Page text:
- The Guardian
- Issue #2076
The open pit of the Greenbushes mine, Western Australia. Photo: Calistemon – Wikimedia Commons (CC BY-SA 4.0 Deed)
Grassroots activists Lock the Gate Alliance have condemned the WA Cook government’s release of thousands of square kilometres for oil and gas exploration across the state.
“At a time when WA should be transitioning to a renewable energy powered economy as quickly as possible, the Cook government is digging in its heels in support of fossil gas,” said Lock the Gate WA spokesperson Simone van Hattem.
“The largest of these tenements is a staggering 7070 square kilometres in size – that’s about three times the size of the ACT.
“Unconventional or not, gas projects are fuelling the climate emergency. These projects will also industrialise rural and regional communities and harm the environment. In the Kimberley, Buru Energy has cleared tens of thousands of kilometres through the most intact savannah woodland in the world, all in pursuit of what it claims to be ‘conventional’ gas.”
The new land release extends close to the spectacular Edgar Range, where scenic tourism flights are often conducted. No one is going to want to take a scenic flight over a gas development.
Unlike other states, the WA Cook government has no 2030 emissions reduction goals. This release of thousands of square kilometres to oil and gas companies indicates it has no plan to get with the 21st century and decarbonise.
“The severity of the climate crisis means governments must act now, or West Australians will face worsening severe weather events including unbearable heatwaves and unprecedented droughts,” warned van Hattem.
Meanwhile in Queensland, authorities have been urged by Lock the Gate to keep a close eye on repeat offender Whitehaven Coal, with reports the NSW-based coal company is close to sealing the deal to buy two BHP-owned mines in the Bowen Basin.
The company is also trying to progress its Winchester South coal mine – a project that, if built, would mine 15 million tonnes of coal per annum, be responsible for millions of tonnes of carbon emissions, would use 155 million litres of water per year, and clear 2000 hectares of vegetation.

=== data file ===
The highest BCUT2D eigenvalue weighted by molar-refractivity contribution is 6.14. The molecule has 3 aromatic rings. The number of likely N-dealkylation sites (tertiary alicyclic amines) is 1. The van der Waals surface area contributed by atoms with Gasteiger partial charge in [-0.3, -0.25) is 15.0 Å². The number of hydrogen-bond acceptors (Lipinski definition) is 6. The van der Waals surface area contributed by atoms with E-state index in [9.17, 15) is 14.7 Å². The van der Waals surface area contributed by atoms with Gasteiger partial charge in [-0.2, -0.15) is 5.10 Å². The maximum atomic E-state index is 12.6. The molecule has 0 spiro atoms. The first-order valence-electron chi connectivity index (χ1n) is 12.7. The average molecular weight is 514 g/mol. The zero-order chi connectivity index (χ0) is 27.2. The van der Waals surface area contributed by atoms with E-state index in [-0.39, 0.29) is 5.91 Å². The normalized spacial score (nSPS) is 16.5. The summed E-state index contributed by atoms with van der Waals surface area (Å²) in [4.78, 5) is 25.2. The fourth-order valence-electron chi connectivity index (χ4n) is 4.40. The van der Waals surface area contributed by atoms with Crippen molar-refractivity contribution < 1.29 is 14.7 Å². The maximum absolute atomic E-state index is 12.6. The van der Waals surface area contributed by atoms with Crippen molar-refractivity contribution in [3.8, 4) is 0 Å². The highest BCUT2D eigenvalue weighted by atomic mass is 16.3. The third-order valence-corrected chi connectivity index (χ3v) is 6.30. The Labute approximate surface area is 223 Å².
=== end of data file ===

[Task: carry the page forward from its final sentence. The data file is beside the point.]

In the last 10 years Whitehaven has been found guilty or investigated for breaches of the law on more than 35 occasions, many of them including multiple offences. The company has been prosecuted numerous times and has incurred more than $1,497,500 in penalties to date.
Separately, Whitehaven is facing a shareholder backlash amid concerns from investors that pay rises for CEO Paul Flynn do not reflect the company’s overall performance.
Lock the Gate Alliance coordinator Ellie Smith said, “As far as coal companies go, Whitehaven is bottom of the barrel. Whitehaven was found guilty of unlawfully taking one billion litres of water at the height of the worst drought in living memory at its Maules Creek coal mine.
“Right now, Whitehaven is in court over accusations its blasting was so loud, it damaged the hearing of workers at a neighbouring coal mine.”
Smith noted that Whitehaven has been warned, fined, and prosecuted dozens of times for crimes committed at its NSW coal mines, yet has shown no signs of changing its behaviour, and that Whitehaven no doubt sees these penalties as just the cost of doing business.
“Whitehaven simply isn’t worth it. Its Winchester South proposal must be rejected, and its attempts to gain a foothold in Queensland by buying up existing mines should be prevented.”
Environmental Advocacy in Central Queensland director Dr Coral Rowston said, “It’s a real shame BHP has refused to do the responsible thing here and leave the coal in the ground.
“BHP had a real opportunity to be a climate leader, but is instead flogging off its dirty assets to another company – one with a really bad criminal history.
“This sale is going to lead to more emissions at a time when the Intergovernmental Panel on Climate Change and scientific experts are screaming at governments and companies to leave fossil fuels in the ground.
“A giant fire, made worse due to fossil fuel-driven global warming, is right now tearing through world renowned Carnarvon Nationl Park and threatening neighbouring properties – and it’s not even summer yet.
“Central Queenslanders can’t afford the climate crisis to worsen. We can’t afford any more coal.”